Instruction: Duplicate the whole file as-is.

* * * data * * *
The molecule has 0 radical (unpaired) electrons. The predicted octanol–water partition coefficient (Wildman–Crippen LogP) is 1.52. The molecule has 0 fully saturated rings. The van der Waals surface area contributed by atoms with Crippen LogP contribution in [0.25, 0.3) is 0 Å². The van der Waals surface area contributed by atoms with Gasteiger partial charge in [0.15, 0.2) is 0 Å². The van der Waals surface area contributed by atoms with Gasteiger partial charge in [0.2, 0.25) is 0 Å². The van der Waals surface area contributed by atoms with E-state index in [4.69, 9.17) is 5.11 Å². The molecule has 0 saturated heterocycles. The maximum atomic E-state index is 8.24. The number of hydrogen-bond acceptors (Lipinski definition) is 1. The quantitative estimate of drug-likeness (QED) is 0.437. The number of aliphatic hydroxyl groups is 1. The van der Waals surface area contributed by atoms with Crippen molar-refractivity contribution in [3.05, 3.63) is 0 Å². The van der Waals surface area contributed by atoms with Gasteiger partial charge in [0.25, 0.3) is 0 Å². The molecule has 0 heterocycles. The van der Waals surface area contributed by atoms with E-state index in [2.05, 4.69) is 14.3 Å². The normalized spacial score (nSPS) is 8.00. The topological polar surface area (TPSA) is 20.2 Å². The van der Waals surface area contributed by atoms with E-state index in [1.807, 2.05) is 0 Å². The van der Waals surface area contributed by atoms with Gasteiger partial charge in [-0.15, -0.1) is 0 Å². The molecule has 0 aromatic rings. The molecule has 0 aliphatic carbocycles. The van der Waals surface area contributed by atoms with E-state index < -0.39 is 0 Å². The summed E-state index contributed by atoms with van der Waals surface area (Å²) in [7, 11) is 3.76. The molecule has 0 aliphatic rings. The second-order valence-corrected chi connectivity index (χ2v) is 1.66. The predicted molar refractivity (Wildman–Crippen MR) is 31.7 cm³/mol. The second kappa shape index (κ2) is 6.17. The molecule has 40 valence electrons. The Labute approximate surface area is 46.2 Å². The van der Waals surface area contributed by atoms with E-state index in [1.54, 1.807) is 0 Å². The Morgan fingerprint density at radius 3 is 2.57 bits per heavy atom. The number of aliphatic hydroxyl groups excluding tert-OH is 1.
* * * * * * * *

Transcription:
The molecule has 0 radical (unpaired) electrons. The predicted octanol–water partition coefficient (Wildman–Crippen LogP) is 1.52. The molecule has 0 fully saturated rings. The van der Waals surface area contributed by atoms with Crippen LogP contribution in [0.25, 0.3) is 0 Å². The van der Waals surface area contributed by atoms with Gasteiger partial charge in [0.15, 0.2) is 0 Å². The van der Waals surface area contributed by atoms with Gasteiger partial charge in [0.2, 0.25) is 0 Å². The van der Waals surface area contributed by atoms with E-state index in [4.69, 9.17) is 5.11 Å². The molecule has 0 saturated heterocycles. The maximum atomic E-state index is 8.24. The number of hydrogen-bond acceptors (Lipinski definition) is 1. The quantitative estimate of drug-likeness (QED) is 0.437. The number of aliphatic hydroxyl groups is 1. The van der Waals surface area contributed by atoms with Crippen molar-refractivity contribution in [3.05, 3.63) is 0 Å². The van der Waals surface area contributed by atoms with Gasteiger partial charge in [0.25, 0.3) is 0 Å². The molecule has 0 heterocycles. The van der Waals surface area contributed by atoms with E-state index in [2.05, 4.69) is 14.3 Å². The normalized spacial score (nSPS) is 8.00. The topological polar surface area (TPSA) is 20.2 Å². The van der Waals surface area contributed by atoms with E-state index in [1.807, 2.05) is 0 Å². The van der Waals surface area contributed by atoms with Gasteiger partial charge in [-0.15, -0.1) is 0 Å². The molecule has 0 aromatic rings. The molecule has 0 aliphatic carbocycles. The van der Waals surface area contributed by atoms with E-state index < -0.39 is 0 Å². The summed E-state index contributed by atoms with van der Waals surface area (Å²) in [7, 11) is 3.76. The molecule has 0 aliphatic rings. The second-order valence-corrected chi connectivity index (χ2v) is 1.66. The predicted molar refractivity (Wildman–Crippen MR) is 31.7 cm³/mol. The second kappa shape index (κ2) is 6.17. The molecule has 40 valence electrons. The Labute approximate surface area is 46.2 Å². The van der Waals surface area contributed by atoms with E-state index in [1.54, 1.807) is 0 Å². The Morgan fingerprint density at radius 3 is 2.57 bits per heavy atom. The number of aliphatic hydroxyl groups excluding tert-OH is 1.